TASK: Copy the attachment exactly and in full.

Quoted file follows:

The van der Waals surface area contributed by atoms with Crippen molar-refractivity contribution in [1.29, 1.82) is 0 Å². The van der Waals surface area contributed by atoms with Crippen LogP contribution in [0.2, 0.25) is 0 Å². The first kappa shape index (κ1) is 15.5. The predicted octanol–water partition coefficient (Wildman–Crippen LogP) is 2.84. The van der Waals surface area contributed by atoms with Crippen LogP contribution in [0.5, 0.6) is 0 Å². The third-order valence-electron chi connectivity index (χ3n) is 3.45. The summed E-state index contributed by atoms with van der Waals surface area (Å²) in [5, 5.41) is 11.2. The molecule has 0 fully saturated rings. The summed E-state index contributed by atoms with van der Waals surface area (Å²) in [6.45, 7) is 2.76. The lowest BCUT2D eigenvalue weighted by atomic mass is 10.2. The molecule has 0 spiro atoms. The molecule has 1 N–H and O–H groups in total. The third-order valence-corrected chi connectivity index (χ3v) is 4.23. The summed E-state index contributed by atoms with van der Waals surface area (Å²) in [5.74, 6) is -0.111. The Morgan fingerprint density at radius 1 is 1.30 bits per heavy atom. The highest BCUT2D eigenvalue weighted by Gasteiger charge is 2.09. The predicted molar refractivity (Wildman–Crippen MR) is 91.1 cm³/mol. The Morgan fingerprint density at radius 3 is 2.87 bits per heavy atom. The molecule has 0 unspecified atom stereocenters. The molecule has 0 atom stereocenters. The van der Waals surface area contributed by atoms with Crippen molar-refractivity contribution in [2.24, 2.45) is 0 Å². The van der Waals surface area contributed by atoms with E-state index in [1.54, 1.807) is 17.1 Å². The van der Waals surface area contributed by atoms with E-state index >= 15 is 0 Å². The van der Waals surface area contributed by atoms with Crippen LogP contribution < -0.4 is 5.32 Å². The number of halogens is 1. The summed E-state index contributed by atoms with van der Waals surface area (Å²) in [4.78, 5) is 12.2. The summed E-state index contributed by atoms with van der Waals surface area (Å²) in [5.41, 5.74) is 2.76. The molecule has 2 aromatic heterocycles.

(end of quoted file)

The van der Waals surface area contributed by atoms with Crippen molar-refractivity contribution in [1.29, 1.82) is 0 Å². The van der Waals surface area contributed by atoms with Crippen LogP contribution in [0.2, 0.25) is 0 Å². The first kappa shape index (κ1) is 15.5. The predicted octanol–water partition coefficient (Wildman–Crippen LogP) is 2.84. The van der Waals surface area contributed by atoms with Crippen LogP contribution in [0.5, 0.6) is 0 Å². The third-order valence-electron chi connectivity index (χ3n) is 3.45. The summed E-state index contributed by atoms with van der Waals surface area (Å²) in [5, 5.41) is 11.2. The molecule has 0 fully saturated rings. The summed E-state index contributed by atoms with van der Waals surface area (Å²) in [6.45, 7) is 2.76. The lowest BCUT2D eigenvalue weighted by atomic mass is 10.2. The molecule has 0 spiro atoms. The molecule has 1 N–H and O–H groups in total. The third-order valence-corrected chi connectivity index (χ3v) is 4.23. The summed E-state index contributed by atoms with van der Waals surface area (Å²) in [5.74, 6) is -0.111. The Morgan fingerprint density at radius 1 is 1.30 bits per heavy atom. The highest BCUT2D eigenvalue weighted by Gasteiger charge is 2.09. The predicted molar refractivity (Wildman–Crippen MR) is 91.1 cm³/mol. The Morgan fingerprint density at radius 3 is 2.87 bits per heavy atom. The molecule has 0 unspecified atom stereocenters. The molecule has 0 atom stereocenters. The van der Waals surface area contributed by atoms with Crippen molar-refractivity contribution in [2.24, 2.45) is 0 Å². The van der Waals surface area contributed by atoms with E-state index in [1.54, 1.807) is 17.1 Å². The van der Waals surface area contributed by atoms with E-state index >= 15 is 0 Å². The van der Waals surface area contributed by atoms with Crippen LogP contribution < -0.4 is 5.32 Å². The number of halogens is 1. The summed E-state index contributed by atoms with van der Waals surface area (Å²) in [4.78, 5) is 12.2. The summed E-state index contributed by atoms with van der Waals surface area (Å²) in [5.41, 5.74) is 2.76. The molecule has 2 aromatic heterocycles.